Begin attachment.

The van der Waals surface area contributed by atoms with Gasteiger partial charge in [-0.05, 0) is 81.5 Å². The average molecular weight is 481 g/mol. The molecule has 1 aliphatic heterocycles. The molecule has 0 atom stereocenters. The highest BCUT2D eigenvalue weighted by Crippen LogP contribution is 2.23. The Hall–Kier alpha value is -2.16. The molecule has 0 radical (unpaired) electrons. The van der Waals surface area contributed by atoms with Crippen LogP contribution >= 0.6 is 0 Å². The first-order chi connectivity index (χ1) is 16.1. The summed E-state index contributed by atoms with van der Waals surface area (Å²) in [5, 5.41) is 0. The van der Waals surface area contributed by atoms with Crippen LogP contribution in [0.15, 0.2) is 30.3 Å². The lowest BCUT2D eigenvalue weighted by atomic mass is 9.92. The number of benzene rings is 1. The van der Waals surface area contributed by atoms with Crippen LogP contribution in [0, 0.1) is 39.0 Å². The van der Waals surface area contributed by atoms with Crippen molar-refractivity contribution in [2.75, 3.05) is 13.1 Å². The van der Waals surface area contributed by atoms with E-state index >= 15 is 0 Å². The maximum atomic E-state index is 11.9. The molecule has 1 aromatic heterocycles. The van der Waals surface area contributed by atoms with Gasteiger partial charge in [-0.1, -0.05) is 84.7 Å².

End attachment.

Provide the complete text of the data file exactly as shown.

The van der Waals surface area contributed by atoms with Gasteiger partial charge in [-0.05, 0) is 81.5 Å². The average molecular weight is 481 g/mol. The molecule has 1 aliphatic heterocycles. The molecule has 0 atom stereocenters. The highest BCUT2D eigenvalue weighted by Crippen LogP contribution is 2.23. The Hall–Kier alpha value is -2.16. The molecule has 0 radical (unpaired) electrons. The van der Waals surface area contributed by atoms with Crippen LogP contribution >= 0.6 is 0 Å². The first-order chi connectivity index (χ1) is 16.1. The summed E-state index contributed by atoms with van der Waals surface area (Å²) in [5, 5.41) is 0. The van der Waals surface area contributed by atoms with Crippen LogP contribution in [0.15, 0.2) is 30.3 Å². The lowest BCUT2D eigenvalue weighted by atomic mass is 9.92. The number of benzene rings is 1. The van der Waals surface area contributed by atoms with Crippen LogP contribution in [0, 0.1) is 39.0 Å². The van der Waals surface area contributed by atoms with Crippen molar-refractivity contribution in [2.75, 3.05) is 13.1 Å². The van der Waals surface area contributed by atoms with E-state index >= 15 is 0 Å². The maximum atomic E-state index is 11.9. The molecule has 1 aromatic heterocycles. The van der Waals surface area contributed by atoms with Gasteiger partial charge in [-0.1, -0.05) is 84.7 Å².